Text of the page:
Kosovo's chief prosecutor Aleksander Lumezi said on August 2 that he has ordered an analysis of wiretap excerpts published the day before by the website Insajderi.com and allegedly suggesting the involvement of the ruling Democratic Party of Kosovo (PDK) in senior appointments in the justice and police sectors, BIRN reported.
It remains to be seen if the impact of these recordings will match the one of a major wiretap scandal in neighbouring Macedonia. In our opinion, the controversy in Kosovo appears to be significantly more limited.
Lumezi said, “All the material that has been published is already in the hands of prosecutors… They will look into this to see whether a criminal prosecution can start and whether there are elements of a criminal offence.” The chief prosecutor had heard that the recordings’ likely origin is an investigation into a criminal case that was conducted earlier.
Insajderi.com published brief extracts on August 1 and claimed that they show how PDK parliamentary group head Adem Grabovci has influenced appointments the judiciary and the police.
In an August 1 telephone interview with TV Dukagjini, Grabovci said, “For me, what is important is whether the law was violated with the publication of these wiretaps… I will ask the respective institutions to verify the degree of legal violation.” He did not reject the authenticity of the wiretaps. Also on Monday, the PDK official said the EU rule-of-law mission in Kosovo, EULEX, is responsible for the leak.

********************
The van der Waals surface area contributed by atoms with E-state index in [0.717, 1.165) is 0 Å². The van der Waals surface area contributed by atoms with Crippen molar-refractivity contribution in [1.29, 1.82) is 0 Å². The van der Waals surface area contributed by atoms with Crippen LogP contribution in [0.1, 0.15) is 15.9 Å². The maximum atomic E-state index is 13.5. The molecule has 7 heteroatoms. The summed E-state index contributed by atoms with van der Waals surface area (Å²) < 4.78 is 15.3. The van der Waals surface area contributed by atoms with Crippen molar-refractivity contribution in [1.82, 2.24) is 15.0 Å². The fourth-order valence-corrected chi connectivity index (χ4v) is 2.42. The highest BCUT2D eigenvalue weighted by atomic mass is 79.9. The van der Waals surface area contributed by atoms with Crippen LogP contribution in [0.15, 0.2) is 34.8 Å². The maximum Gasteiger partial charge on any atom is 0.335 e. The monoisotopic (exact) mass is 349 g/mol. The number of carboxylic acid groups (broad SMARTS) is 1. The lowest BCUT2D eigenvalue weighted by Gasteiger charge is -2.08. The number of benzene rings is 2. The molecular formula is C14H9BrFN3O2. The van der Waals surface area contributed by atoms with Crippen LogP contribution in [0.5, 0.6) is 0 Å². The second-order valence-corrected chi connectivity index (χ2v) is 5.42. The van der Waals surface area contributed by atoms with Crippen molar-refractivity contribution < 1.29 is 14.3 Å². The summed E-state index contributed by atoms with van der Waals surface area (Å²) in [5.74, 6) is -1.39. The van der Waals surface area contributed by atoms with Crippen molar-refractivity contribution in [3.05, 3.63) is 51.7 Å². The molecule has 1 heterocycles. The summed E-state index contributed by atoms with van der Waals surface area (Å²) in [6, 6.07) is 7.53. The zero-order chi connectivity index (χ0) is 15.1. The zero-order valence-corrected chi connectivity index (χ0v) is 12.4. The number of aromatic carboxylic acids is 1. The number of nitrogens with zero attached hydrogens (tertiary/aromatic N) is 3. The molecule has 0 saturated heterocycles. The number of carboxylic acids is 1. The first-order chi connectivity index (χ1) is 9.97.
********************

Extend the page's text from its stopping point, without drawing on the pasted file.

The website said that it is in possession of over 1,000 recordings of Grabovci’s phone conversations in November and December 2011, and will publish all of them. The media added they were made as part of a EULEX investigation covering Grabovci’s term as deputy minister of transport and telecommunications between 2008 and 2011.
In 2015, Zoran Zaev, leader of Macedonia's biggest opposition party, the Social Democratic Union of Macedonia (SDSM), revealed a series of recorded conversations between government officials, which he allegedly obtained from a whistleblower. Then Prime Minister Nikola Gruevski, also the leader of the ruling party VMRO-DPMNE, said the tapes were sent to Zaev by foreign intelligence services.
A Special Prosecution Office (SPO) was established in Macedonia at the end of 2015 to probe wrongdoing and corruption among top officials revealed in the illegally wiretapped conversations.
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